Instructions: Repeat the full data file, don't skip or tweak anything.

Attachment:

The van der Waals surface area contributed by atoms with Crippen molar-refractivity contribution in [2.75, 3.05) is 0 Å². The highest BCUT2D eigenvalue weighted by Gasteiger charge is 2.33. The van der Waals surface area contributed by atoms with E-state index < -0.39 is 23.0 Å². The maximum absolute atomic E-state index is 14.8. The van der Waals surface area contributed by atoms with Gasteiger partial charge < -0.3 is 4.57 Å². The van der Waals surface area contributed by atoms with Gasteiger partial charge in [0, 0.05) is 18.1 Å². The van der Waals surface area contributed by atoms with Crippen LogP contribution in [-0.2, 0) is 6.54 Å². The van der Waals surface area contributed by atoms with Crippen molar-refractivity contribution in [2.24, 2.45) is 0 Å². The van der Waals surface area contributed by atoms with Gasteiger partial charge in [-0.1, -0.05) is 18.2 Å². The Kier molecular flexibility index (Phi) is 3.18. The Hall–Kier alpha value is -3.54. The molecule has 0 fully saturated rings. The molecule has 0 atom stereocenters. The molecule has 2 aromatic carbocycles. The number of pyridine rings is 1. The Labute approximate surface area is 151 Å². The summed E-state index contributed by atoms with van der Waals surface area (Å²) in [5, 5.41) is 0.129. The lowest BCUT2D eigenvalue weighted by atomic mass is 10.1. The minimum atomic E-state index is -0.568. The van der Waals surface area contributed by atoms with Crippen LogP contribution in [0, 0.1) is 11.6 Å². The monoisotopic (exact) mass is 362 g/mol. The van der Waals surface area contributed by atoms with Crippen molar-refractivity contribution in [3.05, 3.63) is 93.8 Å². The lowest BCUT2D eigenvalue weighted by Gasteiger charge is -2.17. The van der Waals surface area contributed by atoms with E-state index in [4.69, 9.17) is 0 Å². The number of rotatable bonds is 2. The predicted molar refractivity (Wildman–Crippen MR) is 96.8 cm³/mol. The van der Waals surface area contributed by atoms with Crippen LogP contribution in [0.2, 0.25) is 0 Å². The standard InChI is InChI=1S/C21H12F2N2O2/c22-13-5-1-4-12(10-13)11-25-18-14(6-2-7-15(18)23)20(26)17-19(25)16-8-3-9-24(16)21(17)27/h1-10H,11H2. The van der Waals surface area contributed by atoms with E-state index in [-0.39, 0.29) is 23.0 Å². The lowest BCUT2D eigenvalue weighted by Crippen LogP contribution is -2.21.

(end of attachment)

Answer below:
The van der Waals surface area contributed by atoms with Crippen molar-refractivity contribution in [2.75, 3.05) is 0 Å². The highest BCUT2D eigenvalue weighted by Gasteiger charge is 2.33. The van der Waals surface area contributed by atoms with E-state index < -0.39 is 23.0 Å². The maximum absolute atomic E-state index is 14.8. The van der Waals surface area contributed by atoms with Gasteiger partial charge < -0.3 is 4.57 Å². The van der Waals surface area contributed by atoms with Gasteiger partial charge in [0, 0.05) is 18.1 Å². The van der Waals surface area contributed by atoms with Crippen LogP contribution in [-0.2, 0) is 6.54 Å². The van der Waals surface area contributed by atoms with Crippen molar-refractivity contribution in [2.24, 2.45) is 0 Å². The van der Waals surface area contributed by atoms with Gasteiger partial charge in [-0.1, -0.05) is 18.2 Å². The Kier molecular flexibility index (Phi) is 3.18. The Hall–Kier alpha value is -3.54. The molecule has 0 fully saturated rings. The molecule has 0 atom stereocenters. The molecule has 2 aromatic carbocycles. The number of pyridine rings is 1. The Labute approximate surface area is 151 Å². The summed E-state index contributed by atoms with van der Waals surface area (Å²) in [5, 5.41) is 0.129. The lowest BCUT2D eigenvalue weighted by atomic mass is 10.1. The minimum atomic E-state index is -0.568. The van der Waals surface area contributed by atoms with Crippen LogP contribution in [0, 0.1) is 11.6 Å². The monoisotopic (exact) mass is 362 g/mol. The van der Waals surface area contributed by atoms with Crippen molar-refractivity contribution in [3.05, 3.63) is 93.8 Å². The lowest BCUT2D eigenvalue weighted by Gasteiger charge is -2.17. The van der Waals surface area contributed by atoms with E-state index in [4.69, 9.17) is 0 Å². The number of rotatable bonds is 2. The predicted molar refractivity (Wildman–Crippen MR) is 96.8 cm³/mol. The van der Waals surface area contributed by atoms with Crippen LogP contribution in [0.2, 0.25) is 0 Å². The standard InChI is InChI=1S/C21H12F2N2O2/c22-13-5-1-4-12(10-13)11-25-18-14(6-2-7-15(18)23)20(26)17-19(25)16-8-3-9-24(16)21(17)27/h1-10H,11H2. The van der Waals surface area contributed by atoms with E-state index in [-0.39, 0.29) is 23.0 Å². The lowest BCUT2D eigenvalue weighted by Crippen LogP contribution is -2.21.